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The DV Camcorder > The DV Camcorder - Pg. 34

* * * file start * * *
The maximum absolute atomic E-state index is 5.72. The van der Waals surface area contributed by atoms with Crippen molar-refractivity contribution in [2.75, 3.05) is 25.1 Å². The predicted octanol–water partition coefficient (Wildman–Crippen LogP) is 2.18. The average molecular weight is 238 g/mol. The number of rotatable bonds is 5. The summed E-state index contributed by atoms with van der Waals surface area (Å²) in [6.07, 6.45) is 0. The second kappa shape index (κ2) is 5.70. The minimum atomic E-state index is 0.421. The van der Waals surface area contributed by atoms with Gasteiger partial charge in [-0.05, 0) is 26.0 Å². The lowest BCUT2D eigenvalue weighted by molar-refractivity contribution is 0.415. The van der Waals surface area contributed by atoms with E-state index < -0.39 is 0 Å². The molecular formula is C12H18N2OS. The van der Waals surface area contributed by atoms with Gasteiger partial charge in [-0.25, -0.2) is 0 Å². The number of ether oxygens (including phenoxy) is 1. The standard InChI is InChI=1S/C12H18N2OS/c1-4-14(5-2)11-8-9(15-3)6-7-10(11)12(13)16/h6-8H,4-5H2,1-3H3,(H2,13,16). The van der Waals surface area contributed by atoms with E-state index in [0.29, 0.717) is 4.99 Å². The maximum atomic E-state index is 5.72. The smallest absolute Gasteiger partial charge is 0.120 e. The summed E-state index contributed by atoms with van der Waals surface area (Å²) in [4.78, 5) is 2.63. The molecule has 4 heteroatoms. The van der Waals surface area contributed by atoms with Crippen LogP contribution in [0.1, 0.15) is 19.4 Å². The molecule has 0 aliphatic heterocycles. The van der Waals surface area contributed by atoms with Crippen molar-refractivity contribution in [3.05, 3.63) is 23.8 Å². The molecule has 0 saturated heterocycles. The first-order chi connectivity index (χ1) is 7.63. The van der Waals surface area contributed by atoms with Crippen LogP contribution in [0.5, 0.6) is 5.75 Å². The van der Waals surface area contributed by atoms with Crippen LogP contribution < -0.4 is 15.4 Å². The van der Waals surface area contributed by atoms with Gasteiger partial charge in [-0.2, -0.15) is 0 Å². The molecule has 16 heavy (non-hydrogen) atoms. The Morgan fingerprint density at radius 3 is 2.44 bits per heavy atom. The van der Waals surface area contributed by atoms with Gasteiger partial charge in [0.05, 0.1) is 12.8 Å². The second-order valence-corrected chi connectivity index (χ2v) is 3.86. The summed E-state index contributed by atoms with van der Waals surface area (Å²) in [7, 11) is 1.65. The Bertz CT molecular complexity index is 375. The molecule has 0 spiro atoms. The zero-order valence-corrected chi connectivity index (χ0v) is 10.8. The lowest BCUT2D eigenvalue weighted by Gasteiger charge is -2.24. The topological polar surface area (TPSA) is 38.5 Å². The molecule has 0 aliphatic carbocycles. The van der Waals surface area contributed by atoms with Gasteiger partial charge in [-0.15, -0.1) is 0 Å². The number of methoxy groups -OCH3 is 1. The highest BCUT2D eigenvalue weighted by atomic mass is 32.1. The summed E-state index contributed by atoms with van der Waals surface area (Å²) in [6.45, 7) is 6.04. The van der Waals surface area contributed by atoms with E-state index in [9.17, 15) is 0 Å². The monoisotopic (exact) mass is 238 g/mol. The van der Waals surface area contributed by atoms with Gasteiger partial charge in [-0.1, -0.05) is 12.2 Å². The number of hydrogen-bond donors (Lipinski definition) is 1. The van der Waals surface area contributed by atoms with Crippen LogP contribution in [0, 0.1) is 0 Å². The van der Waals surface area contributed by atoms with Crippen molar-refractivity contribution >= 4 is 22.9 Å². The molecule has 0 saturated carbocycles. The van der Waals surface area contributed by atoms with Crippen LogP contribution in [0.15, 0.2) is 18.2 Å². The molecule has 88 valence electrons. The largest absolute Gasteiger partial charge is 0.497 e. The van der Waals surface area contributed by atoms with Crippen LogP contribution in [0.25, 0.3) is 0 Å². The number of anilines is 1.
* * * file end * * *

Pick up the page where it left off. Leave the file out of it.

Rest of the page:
Film vs. Videotape As it turns out, there are a number of discernible ways that home movies differ from professional ones. This chapter is dedicated to helping you accept the camcorder de- fciencies you cannot change, overcome the limitations you can, and have the wisdom to know the difference. Film vs. Videotape There's only one crucial aspect of Hollywood movies that you can't duplicate with your DV camcorder and iMovie: Real movies are shot on flm, not video. Film, of course, is a long strip of celluloid with sprocket holes on the edges. It comes on an enormous reel, loaded into an enormous camera. After you've shot it, a lab must develop it before you can see what you've got. Videotape is a different ball game. As you know, it comes on a cartridge, pops into a compact camera, and doesn't have to be developed. Many TV shows, including sitcoms and all news shows, are shot on video. Visually, the differences are dramatic. Film and videotape just look different, for several reasons: · Film goes through many transfer processes (from original, to positive master, to negative master, to individual "prints," to movie screen), so it has a softer, warmer